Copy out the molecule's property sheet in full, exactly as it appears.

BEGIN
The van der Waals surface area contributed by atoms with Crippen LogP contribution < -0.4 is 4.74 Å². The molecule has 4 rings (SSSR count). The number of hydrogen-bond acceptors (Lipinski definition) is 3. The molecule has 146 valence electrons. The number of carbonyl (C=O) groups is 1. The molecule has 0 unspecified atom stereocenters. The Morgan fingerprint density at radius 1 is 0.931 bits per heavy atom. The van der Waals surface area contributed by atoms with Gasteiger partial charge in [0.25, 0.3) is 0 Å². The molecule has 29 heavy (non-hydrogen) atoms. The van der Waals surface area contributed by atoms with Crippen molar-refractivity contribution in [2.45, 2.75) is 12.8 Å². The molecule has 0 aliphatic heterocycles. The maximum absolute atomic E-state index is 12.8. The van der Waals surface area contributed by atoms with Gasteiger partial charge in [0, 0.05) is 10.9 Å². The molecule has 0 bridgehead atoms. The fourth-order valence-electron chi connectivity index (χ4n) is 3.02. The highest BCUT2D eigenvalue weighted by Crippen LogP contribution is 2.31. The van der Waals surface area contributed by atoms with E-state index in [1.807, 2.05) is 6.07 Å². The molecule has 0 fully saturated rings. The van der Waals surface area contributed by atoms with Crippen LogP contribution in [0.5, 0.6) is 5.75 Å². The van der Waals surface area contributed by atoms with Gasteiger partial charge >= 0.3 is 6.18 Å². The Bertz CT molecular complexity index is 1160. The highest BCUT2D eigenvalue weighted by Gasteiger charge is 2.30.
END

The van der Waals surface area contributed by atoms with Crippen LogP contribution < -0.4 is 4.74 Å². The molecule has 4 rings (SSSR count). The number of hydrogen-bond acceptors (Lipinski definition) is 3. The molecule has 146 valence electrons. The number of carbonyl (C=O) groups is 1. The molecule has 0 unspecified atom stereocenters. The Morgan fingerprint density at radius 1 is 0.931 bits per heavy atom. The van der Waals surface area contributed by atoms with Gasteiger partial charge in [0.25, 0.3) is 0 Å². The molecule has 29 heavy (non-hydrogen) atoms. The van der Waals surface area contributed by atoms with Crippen molar-refractivity contribution in [2.45, 2.75) is 12.8 Å². The molecule has 0 aliphatic heterocycles. The maximum absolute atomic E-state index is 12.8. The van der Waals surface area contributed by atoms with Gasteiger partial charge in [0, 0.05) is 10.9 Å². The molecule has 0 bridgehead atoms. The fourth-order valence-electron chi connectivity index (χ4n) is 3.02. The highest BCUT2D eigenvalue weighted by Crippen LogP contribution is 2.31. The van der Waals surface area contributed by atoms with E-state index in [1.807, 2.05) is 6.07 Å². The molecule has 0 fully saturated rings. The van der Waals surface area contributed by atoms with Crippen LogP contribution in [0.5, 0.6) is 5.75 Å². The van der Waals surface area contributed by atoms with Gasteiger partial charge >= 0.3 is 6.18 Å². The Bertz CT molecular complexity index is 1160. The highest BCUT2D eigenvalue weighted by Gasteiger charge is 2.30.